Available Light Anthropological Reflections on Philosophical Topics

ISBN-10: 0691089566
ISBN-13: 9780691089560
Edition: 2001
Authors: Clifford Geertz
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Description: Clifford Geertz, one of the most influential thinkers of our time, here discusses some of the most urgent issues facing intellectuals today. In this collection of personal and revealing essays, he explores the nature of his anthropological work in  More...

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Book details

List price: $32.95
Copyright year: 2001
Publisher: Princeton University Press
Publication date: 7/22/2001
Binding: Paperback
Pages: 288
Size: 6.00" wide x 9.25" long x 0.75" tall
Weight: 0.880
Language: English

Clifford Geertz, one of the most influential thinkers of our time, here discusses some of the most urgent issues facing intellectuals today. In this collection of personal and revealing essays, he explores the nature of his anthropological work in relation to a broader public, serving as the foremost spokesperson of his generation of scholars, those who came of age after World War II. His reflections are written in a style that both entertains and disconcerts, as they engage us in topics ranging from moral relativism to the relationship between cultural and psychological differences, from the diversity and tension among activist faiths to "ethnic conflict" in today's politics. Geertz, who once considered a career in philosophy, begins by explaining how he got swept into the revolutionary movement of symbolic anthropology. At that point, his work began to encompass not only the ethnography of groups in Southeast Asia and North Africa, but also the study of how meaning is made in all cultures--or, to use his phrase, to explore the "frames of meaning" in which people everywhere live out their lives. His philosophical orientation helped him to establish the role of anthropology within broader intellectual circles and led him to address the work of such leading thinkers as Charles Taylor, Thomas Kuhn, William James, and Jerome Bruner. In this volume, Geertz comments on their work as he explores questions in political philosophy, psychology, and religion that have intrigued him throughout his career but that now hold particular relevance in light of postmodernist thinking and multiculturalism.Available Lightoffers insightful discussions of concepts such as nation, identity, country, and self, with a reminder that like symbols in general, their meanings are not categorically fixed but grow and change through time and place. This book treats the reader to an analysis of the American intellectual climate by someone who did much to shape it. One can read Available Light both for its revelation of public culture in its dynamic, evolving forms and for the story it tells about the remarkable adventures of an innovator during the "golden years" of American academia.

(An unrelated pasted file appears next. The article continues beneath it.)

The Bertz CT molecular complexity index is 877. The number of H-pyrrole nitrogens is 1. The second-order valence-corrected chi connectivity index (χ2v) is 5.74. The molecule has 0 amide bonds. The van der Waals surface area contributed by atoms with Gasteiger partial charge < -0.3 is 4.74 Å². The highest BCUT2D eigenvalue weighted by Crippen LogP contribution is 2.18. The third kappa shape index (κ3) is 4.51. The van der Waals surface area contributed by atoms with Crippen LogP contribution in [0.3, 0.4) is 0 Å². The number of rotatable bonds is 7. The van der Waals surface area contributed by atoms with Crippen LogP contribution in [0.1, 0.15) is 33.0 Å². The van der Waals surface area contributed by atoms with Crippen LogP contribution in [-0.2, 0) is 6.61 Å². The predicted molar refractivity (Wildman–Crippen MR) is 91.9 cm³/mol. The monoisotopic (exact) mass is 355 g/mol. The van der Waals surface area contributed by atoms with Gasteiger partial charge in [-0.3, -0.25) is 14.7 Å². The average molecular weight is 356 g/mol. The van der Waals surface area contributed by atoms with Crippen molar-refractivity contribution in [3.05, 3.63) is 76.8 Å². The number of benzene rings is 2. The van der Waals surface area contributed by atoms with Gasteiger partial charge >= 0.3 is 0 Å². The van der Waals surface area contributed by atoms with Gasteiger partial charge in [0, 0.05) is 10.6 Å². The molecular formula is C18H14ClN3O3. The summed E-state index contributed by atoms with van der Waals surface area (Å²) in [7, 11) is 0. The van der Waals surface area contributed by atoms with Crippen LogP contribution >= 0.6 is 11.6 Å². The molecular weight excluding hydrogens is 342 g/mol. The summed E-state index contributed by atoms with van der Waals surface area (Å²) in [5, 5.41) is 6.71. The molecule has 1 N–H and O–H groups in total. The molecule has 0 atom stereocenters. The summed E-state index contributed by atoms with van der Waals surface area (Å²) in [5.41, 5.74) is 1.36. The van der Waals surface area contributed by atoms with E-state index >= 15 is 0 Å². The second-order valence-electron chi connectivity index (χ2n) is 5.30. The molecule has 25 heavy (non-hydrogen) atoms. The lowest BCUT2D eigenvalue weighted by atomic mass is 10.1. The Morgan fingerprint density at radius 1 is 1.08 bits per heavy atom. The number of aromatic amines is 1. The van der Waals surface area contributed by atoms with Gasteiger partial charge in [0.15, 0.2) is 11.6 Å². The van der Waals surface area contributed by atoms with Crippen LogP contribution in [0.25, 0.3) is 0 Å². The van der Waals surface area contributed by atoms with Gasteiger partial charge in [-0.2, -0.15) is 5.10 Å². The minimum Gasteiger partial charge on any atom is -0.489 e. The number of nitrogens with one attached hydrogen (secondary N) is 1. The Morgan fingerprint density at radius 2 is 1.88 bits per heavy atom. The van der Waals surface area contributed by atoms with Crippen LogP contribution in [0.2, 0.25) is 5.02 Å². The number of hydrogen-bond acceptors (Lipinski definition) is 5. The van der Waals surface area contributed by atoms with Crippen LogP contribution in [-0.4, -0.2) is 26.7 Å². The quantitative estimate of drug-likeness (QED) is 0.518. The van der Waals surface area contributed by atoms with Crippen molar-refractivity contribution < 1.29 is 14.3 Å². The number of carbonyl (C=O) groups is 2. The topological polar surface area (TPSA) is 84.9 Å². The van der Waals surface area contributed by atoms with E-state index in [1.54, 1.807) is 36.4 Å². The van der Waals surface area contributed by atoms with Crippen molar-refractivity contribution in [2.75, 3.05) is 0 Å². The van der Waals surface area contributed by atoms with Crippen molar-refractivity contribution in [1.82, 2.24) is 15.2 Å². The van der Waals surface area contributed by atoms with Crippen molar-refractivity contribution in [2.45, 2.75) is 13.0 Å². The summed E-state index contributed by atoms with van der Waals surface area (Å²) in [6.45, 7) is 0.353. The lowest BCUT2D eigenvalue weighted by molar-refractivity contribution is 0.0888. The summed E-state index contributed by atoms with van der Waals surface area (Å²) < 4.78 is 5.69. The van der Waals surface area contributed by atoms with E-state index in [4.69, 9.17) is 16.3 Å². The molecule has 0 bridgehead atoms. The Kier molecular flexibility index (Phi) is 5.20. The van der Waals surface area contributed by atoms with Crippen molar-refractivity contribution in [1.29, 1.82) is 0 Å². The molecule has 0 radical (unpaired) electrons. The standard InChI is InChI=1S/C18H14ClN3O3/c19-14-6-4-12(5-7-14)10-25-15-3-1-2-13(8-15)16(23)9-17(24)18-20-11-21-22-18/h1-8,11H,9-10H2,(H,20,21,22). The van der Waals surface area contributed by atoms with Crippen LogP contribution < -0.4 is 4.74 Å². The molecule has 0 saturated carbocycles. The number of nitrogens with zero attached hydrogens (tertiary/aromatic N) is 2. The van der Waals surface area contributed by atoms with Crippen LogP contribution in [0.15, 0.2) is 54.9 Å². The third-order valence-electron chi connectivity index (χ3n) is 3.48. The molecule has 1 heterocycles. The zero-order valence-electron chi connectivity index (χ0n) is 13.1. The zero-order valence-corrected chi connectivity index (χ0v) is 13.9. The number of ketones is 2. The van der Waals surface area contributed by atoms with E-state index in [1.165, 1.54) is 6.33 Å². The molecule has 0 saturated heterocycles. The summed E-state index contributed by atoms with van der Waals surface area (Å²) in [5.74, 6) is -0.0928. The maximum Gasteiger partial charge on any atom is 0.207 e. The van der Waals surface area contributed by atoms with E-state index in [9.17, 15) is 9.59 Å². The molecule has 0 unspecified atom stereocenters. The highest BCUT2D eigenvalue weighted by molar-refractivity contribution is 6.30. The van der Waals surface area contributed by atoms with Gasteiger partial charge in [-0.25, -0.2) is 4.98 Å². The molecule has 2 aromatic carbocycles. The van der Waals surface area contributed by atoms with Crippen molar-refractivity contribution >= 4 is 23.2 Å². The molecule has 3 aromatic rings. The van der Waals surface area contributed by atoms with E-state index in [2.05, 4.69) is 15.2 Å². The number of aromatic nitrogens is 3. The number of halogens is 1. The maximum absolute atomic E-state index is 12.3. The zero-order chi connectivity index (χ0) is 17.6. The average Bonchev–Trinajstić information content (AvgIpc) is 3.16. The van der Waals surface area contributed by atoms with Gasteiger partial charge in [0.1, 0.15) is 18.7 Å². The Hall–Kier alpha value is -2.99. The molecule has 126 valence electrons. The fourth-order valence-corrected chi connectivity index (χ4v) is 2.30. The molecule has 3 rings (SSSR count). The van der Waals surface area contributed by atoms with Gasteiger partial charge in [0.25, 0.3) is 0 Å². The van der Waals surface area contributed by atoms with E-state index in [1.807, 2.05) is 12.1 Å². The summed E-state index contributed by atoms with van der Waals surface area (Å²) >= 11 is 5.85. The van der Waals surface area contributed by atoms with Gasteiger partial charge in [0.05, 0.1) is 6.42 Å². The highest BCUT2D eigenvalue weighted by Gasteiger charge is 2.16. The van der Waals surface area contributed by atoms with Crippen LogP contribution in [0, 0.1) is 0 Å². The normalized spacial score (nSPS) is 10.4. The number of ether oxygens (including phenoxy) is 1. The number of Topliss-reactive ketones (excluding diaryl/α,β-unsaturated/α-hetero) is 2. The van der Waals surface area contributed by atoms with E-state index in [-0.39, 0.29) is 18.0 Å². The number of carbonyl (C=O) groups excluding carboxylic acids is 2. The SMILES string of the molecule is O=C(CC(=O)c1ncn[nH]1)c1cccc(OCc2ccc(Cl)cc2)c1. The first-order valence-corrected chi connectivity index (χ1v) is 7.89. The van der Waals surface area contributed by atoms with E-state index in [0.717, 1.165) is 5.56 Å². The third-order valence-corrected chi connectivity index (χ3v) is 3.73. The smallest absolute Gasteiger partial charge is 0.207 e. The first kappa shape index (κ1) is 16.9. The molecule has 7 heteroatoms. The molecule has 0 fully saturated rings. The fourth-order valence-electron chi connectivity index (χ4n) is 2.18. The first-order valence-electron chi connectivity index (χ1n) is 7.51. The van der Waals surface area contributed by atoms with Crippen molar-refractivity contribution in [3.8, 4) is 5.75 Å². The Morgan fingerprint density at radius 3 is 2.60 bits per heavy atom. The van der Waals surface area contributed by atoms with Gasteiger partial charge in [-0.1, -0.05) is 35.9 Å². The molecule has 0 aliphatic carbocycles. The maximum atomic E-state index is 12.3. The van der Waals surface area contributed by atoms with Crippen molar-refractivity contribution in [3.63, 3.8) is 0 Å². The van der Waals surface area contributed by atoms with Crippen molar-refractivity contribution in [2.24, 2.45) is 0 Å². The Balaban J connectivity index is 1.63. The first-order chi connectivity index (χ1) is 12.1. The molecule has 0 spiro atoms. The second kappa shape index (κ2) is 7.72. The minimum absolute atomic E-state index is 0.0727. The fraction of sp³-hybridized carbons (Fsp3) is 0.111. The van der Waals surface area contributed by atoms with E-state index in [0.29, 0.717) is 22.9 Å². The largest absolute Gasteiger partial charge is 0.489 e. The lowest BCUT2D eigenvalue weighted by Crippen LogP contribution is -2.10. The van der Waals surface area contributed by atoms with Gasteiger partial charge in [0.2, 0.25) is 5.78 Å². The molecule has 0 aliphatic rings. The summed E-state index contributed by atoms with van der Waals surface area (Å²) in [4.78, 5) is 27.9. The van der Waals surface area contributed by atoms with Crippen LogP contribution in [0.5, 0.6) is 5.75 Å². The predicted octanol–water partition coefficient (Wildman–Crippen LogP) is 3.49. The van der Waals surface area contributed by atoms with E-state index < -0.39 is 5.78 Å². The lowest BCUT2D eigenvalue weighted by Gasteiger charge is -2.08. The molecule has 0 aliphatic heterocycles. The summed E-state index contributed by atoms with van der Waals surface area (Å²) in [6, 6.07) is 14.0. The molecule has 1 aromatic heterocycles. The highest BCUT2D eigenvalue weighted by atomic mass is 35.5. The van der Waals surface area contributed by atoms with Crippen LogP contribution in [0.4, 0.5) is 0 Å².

Clifford Geertz, an American anthropologist, is known for his studies of Islam in Indonesia and Morocco and of the peasant economy of Java. But he is also the leading exponent of an orientation in the social sciences called "interpretation". Social life, according to this view, is organized in terms of symbols whose meaning we must grasp if we are to understand that organization and formulate its principles. Interpretative explanations focus on what institutions, actions, customs, and so on mean to the people involved. What emerges from studies of this kind are not laws of society, and certainly not statistical relationships, but rather interpretations, that is to say, understanding. Geertz taught for 10 years at the University of Chicago and has been the Harold F. Linder professor of social science at the Institute for Advanced Study in Princeton, New Jersey.

Preface
Acknowledgments
Passage and Accident: A Life of Learning
Overture
The Bubble
Changing the Subject
Waiting Time
Thinking as a Moral Act: Ethical Dimensions of Anthropological Fieldwork in the New States
Anti Anti-Relativism
The Uses of Diversity
The State of the Art
Waddling In
Culture War
Deep Hanging Out
History and Anthropology
"Local Knowledge" and Its Limits
The Strange Estrangement: Charles Taylor and the Natural Sciences
The Legacy of Thomas Kuhn: The Right Text at the Right Time
The Pinch of Destiny: Religion as Experience, Meaning, Identity, Power
Imbalancing Act: Jerome Bruner's Cultural Psychology
Culture, Mind, Brain / Brain, Mind, Culture
The World in Pieces: Culture and Politics at the End of the Century
The World in Pieces
What Is a Country if It Is Not a Nation?
What Is a Culture if It Is Not a Consensus?
Index

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